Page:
Topic: Impact of Severe Acute Respiratory Syndrome (SARS) on the economy of Singapore.
TABLE OF CONTENTS
Introduction to SARS
Impact on Export and Local Consumption
Impact on Employment and Wages
Impact on Government Expenditure
Impact on the Gross Domestic Product (GDP)
Introduction to SARS
Severe Acute Respiratory Syndrome (SARS) first surfaced in Guangzhou, China, in November of 2002 and quickly spread throughout China, Asia and eventually to most parts of the world because of its transmission through close contact with anyone who has SARS. Studies concluded that it was transmitted to humans via the civet cat, which is eaten by the inhabitants in the Guangdong province of China, where Guangzhou is the state capital. By the time the epidemic was over, 8096 were inflicted with the disease, resulting in a total 774 deaths; of which 39 were from Singapore (www.who.int).
SARS affected the economies of many countries, especially in Asia. In the attached article, it mentioned that economies like Singapore and Hong Kong were most vulnerable as they are most dependent on tourism and business travelers amongst the affected countries. In addition, consumption is affected as mentioned by Jan Lambregts, Head of Asia Pacific Research at Rabobank, "the domestic component where people will go out less and spend less and that amounts to a pretty severe economic impact."
SARS also affected employment. Singapore's Manpower Minister Mr Lee Boon Yang said, "I would expect employment creation will be hard hit. If you look at the industries such as airlines, hotels, retail, food and beverages, they are all going to be hit."
In this assignment, using theories in macroeconomics, I will analyze in detail how SARS affected Singapore's economy. Impact on Export and Consumption:
The biggest impact on the economy is on export and consumption. Major exports affected were from tourism and tourists related services, though exports in areas like manufacturing were also affected, it is marginal. The impact on consumption is centered on the change in consumption patterns of Singaporeans during the SARS period.
Impact on Export
The immediate impact on the economy was the sharp decline in tourism and related services - such as hotels, airlines, travel agencies - which contributes about S$7.8 billion or approximately 5 per cent of our total Gross Domestic Product (GDP) in 2002 (www.singstat.gov.sg). Month-on-month tourist arrivals dropped by 15 per cent in March and 67 per cent in April, resulting in a 30 per cent year-on-year decline compared to 2002; this greatly affected tourists' consumption in Singapore (www.stb.gov.sg).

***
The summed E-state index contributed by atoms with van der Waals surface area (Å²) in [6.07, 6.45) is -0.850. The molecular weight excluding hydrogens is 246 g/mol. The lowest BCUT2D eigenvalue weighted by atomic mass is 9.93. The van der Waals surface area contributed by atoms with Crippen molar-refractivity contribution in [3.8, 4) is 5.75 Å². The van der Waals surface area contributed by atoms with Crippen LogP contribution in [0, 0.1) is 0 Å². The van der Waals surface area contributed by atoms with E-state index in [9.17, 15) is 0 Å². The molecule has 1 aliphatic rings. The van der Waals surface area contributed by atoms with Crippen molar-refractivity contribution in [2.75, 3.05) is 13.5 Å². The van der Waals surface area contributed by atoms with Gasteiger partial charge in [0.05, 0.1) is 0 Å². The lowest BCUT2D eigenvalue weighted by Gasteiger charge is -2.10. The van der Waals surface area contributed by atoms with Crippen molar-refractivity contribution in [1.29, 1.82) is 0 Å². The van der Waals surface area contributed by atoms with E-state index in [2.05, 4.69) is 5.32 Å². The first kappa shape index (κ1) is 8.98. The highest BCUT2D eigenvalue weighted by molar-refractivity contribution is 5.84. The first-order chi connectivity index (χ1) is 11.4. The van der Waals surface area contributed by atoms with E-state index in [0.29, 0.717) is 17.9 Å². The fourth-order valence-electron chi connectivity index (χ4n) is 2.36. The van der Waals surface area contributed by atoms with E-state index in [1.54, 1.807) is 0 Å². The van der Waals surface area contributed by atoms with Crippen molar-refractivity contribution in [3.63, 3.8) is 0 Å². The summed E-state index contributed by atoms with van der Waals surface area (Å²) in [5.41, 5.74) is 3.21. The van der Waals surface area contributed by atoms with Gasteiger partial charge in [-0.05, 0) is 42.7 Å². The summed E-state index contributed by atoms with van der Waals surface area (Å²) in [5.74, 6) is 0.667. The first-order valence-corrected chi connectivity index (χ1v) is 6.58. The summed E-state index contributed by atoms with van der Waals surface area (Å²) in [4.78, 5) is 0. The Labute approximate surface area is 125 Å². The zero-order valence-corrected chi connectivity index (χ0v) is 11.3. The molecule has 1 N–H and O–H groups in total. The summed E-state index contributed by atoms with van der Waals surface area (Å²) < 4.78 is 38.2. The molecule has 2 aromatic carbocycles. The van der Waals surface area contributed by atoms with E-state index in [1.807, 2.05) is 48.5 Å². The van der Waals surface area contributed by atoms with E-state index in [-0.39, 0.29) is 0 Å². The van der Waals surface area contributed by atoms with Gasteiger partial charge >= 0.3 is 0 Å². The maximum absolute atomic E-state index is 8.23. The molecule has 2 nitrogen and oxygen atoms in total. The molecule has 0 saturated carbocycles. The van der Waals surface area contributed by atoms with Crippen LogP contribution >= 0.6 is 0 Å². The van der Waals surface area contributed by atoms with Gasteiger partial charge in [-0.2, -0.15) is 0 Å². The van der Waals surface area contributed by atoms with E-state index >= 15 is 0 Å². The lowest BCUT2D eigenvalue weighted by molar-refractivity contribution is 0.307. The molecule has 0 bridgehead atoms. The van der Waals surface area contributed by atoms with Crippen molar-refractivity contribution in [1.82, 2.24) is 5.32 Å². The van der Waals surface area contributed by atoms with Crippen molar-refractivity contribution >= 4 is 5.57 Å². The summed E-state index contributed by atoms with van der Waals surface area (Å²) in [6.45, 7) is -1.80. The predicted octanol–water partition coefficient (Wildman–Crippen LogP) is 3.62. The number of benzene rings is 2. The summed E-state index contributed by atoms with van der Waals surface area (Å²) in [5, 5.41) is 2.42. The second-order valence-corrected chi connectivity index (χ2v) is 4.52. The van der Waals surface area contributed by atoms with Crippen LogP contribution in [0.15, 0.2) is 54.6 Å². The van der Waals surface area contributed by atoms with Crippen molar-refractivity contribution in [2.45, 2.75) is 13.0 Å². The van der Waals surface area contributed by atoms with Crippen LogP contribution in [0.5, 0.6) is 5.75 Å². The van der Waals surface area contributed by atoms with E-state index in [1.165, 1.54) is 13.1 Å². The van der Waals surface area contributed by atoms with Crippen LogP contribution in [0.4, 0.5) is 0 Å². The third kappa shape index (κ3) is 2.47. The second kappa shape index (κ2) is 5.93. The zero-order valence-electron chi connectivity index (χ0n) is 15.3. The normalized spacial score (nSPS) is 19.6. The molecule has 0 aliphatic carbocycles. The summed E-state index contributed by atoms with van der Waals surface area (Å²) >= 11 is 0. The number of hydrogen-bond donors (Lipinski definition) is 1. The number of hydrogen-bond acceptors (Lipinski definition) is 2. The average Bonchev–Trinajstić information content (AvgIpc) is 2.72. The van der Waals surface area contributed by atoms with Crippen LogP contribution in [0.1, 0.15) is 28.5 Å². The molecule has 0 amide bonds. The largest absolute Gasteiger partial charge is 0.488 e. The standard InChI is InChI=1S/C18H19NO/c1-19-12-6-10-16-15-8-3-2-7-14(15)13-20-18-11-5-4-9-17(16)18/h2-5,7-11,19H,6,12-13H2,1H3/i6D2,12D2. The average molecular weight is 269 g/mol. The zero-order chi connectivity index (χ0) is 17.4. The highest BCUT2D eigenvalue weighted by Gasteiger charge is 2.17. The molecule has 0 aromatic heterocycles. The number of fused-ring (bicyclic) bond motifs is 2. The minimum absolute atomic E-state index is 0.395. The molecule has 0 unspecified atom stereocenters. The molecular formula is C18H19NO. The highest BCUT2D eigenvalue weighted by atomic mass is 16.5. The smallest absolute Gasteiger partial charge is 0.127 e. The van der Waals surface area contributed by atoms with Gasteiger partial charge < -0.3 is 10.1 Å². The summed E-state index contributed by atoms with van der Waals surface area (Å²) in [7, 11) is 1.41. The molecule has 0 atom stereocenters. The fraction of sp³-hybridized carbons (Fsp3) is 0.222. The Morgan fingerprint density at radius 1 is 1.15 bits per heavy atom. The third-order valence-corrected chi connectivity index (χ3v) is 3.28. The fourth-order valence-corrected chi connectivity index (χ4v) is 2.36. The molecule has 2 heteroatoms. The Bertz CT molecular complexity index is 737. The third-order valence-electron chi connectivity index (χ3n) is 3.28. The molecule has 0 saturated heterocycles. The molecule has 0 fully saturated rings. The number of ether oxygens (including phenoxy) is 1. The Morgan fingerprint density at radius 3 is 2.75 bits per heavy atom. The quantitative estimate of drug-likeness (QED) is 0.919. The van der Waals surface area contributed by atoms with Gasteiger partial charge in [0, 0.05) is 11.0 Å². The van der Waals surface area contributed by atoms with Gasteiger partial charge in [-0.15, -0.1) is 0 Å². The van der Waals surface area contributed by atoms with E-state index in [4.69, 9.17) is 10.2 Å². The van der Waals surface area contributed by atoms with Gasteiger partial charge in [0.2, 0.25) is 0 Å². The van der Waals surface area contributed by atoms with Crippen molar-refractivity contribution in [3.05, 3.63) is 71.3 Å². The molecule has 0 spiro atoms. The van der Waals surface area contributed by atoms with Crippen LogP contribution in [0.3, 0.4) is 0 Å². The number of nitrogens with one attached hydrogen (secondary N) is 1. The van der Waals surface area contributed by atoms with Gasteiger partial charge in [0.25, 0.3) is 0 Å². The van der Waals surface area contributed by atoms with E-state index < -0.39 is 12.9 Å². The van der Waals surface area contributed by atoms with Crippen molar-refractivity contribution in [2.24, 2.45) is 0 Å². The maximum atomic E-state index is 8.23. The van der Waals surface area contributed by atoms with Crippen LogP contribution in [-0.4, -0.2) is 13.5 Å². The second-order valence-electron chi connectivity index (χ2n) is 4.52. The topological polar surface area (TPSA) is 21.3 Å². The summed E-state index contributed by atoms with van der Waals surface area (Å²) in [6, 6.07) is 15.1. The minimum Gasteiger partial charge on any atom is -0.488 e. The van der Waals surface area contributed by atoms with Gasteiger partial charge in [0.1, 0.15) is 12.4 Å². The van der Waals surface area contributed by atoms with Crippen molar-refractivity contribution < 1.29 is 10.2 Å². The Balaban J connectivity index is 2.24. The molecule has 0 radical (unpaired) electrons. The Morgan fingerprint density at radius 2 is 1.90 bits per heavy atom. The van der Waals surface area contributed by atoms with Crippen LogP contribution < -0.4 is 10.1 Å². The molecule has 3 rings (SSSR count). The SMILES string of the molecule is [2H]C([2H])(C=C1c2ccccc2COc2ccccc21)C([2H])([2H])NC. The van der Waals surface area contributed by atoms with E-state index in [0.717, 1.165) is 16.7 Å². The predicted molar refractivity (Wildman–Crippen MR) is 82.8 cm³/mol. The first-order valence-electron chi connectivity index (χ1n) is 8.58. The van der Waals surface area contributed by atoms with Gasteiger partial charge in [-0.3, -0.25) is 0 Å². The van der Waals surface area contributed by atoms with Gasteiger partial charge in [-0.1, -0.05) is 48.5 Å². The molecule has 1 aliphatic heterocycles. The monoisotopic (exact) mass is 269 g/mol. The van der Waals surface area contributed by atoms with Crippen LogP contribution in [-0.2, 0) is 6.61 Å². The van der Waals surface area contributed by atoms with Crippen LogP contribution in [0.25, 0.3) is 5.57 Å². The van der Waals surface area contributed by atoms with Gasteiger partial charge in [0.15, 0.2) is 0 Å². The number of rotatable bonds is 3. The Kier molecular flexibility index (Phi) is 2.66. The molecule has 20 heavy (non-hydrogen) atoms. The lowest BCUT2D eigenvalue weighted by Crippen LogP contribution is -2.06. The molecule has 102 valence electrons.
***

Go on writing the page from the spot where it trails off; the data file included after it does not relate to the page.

Due to the decline in tourist arrivals, airlines and hotels suffered the largest drop in revenues. Hotel occupancy rate fell from 75 per cent in February 2003 to a low of 20 30 per cent in April 2003. A total of 34 airlines announced temporary cutback in flights to and from Singapore between March to June 2003, and passenger load at Changi Airport dropped by as much as 50 per cent while the number of flights handled declined by 17 per cent around the same period (www.mti.gov.sg). A number of conventions and exhibitions were cancelled, the largest being Broadcast and CommunicAsia, which draws as many as 23, 000 overseas visitors, that could have contributed millions of dollars to Singapore's tourism export (www.communicasia.com) and millions of dollars in revenue for local companies during the exhibition.
Similarly, the education services industry, which is a growing contributor to Singapore's export, was affected with fewer overseas student enquiries and even fewer enrolments during the period.
Companies are affected by the many Singaporeans who were quarantined to prevent the spread of the disease, due to probable exposure to...
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